A claim brought for the first time in a section 2255 motion is procedurally defaulted if the issue was not presented on direct appeal, unless the petitioner can demonstrate cause and prejudice, or actual innocence. Jennings, 696 F.3d at 762. Mann's Fourth and Fifth Amendment claims were not raised on direct appeal and Mann has not shown that he meets the cause and prejudice standards, or that he can satisfy the actual innocence standard. Instead, Mann offers affidavits from scientists, purporting to show that the canister found by Mark Rinke could not have fit in the hole in question.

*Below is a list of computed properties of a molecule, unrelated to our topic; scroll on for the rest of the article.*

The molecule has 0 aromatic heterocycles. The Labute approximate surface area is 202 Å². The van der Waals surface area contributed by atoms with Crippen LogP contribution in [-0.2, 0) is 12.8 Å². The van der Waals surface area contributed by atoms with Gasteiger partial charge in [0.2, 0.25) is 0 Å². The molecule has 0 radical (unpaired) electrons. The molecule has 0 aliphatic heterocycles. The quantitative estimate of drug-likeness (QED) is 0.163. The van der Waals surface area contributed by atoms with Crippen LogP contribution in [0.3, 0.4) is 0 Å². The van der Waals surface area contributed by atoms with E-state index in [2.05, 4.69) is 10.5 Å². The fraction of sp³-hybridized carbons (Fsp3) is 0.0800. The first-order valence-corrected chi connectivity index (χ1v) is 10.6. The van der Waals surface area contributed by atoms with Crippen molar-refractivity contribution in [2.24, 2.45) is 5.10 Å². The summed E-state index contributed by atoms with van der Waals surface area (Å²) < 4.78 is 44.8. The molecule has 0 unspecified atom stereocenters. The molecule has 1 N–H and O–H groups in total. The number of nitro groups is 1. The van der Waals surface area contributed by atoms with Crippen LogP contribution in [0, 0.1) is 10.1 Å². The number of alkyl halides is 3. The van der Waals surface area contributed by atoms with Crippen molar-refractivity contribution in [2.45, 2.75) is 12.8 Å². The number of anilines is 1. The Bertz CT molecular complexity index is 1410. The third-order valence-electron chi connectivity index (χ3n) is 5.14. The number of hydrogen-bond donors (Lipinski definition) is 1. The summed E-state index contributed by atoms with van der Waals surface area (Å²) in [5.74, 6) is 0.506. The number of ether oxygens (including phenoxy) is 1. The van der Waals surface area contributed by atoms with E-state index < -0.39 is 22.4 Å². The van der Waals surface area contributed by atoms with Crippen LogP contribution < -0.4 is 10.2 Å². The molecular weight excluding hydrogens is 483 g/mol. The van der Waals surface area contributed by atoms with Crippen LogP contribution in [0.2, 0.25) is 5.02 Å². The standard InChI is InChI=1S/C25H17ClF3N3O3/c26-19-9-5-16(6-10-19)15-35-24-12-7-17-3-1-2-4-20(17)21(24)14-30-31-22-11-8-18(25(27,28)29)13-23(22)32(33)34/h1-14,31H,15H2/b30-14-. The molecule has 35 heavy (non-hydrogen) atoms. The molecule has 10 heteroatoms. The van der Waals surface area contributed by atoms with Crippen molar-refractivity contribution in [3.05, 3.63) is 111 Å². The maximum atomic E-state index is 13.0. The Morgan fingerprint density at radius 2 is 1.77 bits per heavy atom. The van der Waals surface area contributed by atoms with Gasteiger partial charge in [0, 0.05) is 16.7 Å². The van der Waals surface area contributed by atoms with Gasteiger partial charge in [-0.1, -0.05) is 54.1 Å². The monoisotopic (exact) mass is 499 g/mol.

According to Mann, the hole was not deep enough, wide enough, or freshly dug enough to support the government's story that the hole was accidentally stumbled upon. Mann also seems to argue that an evidentiary hearing regarding the search warrant should have been held according to Franks v. Delaware, 438 U.S. 154 (1978), because the warrant was supported by deliberately or recklessly included false statements. Ultimately, Mann argues that this is one big conspiracy by the government to get him and that the real perpetrator is still out there somewhere. The purpose of a section 2255 motion, however, is to correct unconstitutional procedures inflicted upon a defendant, not to consider substantive arguments attempting to re-litigate the case. Accordingly, ground 1 is denied.

         Ground 20: Failure to Disclose Evidence of Conspiracy